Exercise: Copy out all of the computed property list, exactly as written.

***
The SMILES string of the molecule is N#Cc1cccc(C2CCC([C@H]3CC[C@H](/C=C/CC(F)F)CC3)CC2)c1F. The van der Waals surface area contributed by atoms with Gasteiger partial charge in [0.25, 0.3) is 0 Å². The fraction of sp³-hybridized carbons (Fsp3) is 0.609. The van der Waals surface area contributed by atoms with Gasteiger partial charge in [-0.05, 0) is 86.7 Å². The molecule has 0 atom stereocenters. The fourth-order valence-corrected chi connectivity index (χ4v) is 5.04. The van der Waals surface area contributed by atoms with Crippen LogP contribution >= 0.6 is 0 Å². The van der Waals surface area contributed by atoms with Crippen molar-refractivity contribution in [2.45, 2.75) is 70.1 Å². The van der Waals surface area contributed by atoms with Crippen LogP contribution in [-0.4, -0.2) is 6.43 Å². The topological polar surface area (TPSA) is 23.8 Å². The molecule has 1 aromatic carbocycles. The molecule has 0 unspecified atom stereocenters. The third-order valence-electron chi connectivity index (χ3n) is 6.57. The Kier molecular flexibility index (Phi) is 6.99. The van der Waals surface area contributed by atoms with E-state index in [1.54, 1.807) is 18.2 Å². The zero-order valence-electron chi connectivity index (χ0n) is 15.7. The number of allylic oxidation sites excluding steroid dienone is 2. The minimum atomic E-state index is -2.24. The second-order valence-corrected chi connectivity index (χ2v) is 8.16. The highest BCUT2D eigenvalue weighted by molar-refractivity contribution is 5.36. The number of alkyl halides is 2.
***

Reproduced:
The SMILES string of the molecule is N#Cc1cccc(C2CCC([C@H]3CC[C@H](/C=C/CC(F)F)CC3)CC2)c1F. The van der Waals surface area contributed by atoms with Gasteiger partial charge in [0.25, 0.3) is 0 Å². The fraction of sp³-hybridized carbons (Fsp3) is 0.609. The van der Waals surface area contributed by atoms with Gasteiger partial charge in [-0.05, 0) is 86.7 Å². The molecule has 0 atom stereocenters. The fourth-order valence-corrected chi connectivity index (χ4v) is 5.04. The van der Waals surface area contributed by atoms with Crippen LogP contribution >= 0.6 is 0 Å². The van der Waals surface area contributed by atoms with Crippen molar-refractivity contribution in [2.45, 2.75) is 70.1 Å². The van der Waals surface area contributed by atoms with Crippen LogP contribution in [-0.4, -0.2) is 6.43 Å². The topological polar surface area (TPSA) is 23.8 Å². The molecule has 1 aromatic carbocycles. The molecule has 0 unspecified atom stereocenters. The third-order valence-electron chi connectivity index (χ3n) is 6.57. The Kier molecular flexibility index (Phi) is 6.99. The van der Waals surface area contributed by atoms with E-state index in [1.54, 1.807) is 18.2 Å². The zero-order valence-electron chi connectivity index (χ0n) is 15.7. The number of allylic oxidation sites excluding steroid dienone is 2. The minimum atomic E-state index is -2.24. The second-order valence-corrected chi connectivity index (χ2v) is 8.16. The highest BCUT2D eigenvalue weighted by molar-refractivity contribution is 5.36. The number of alkyl halides is 2.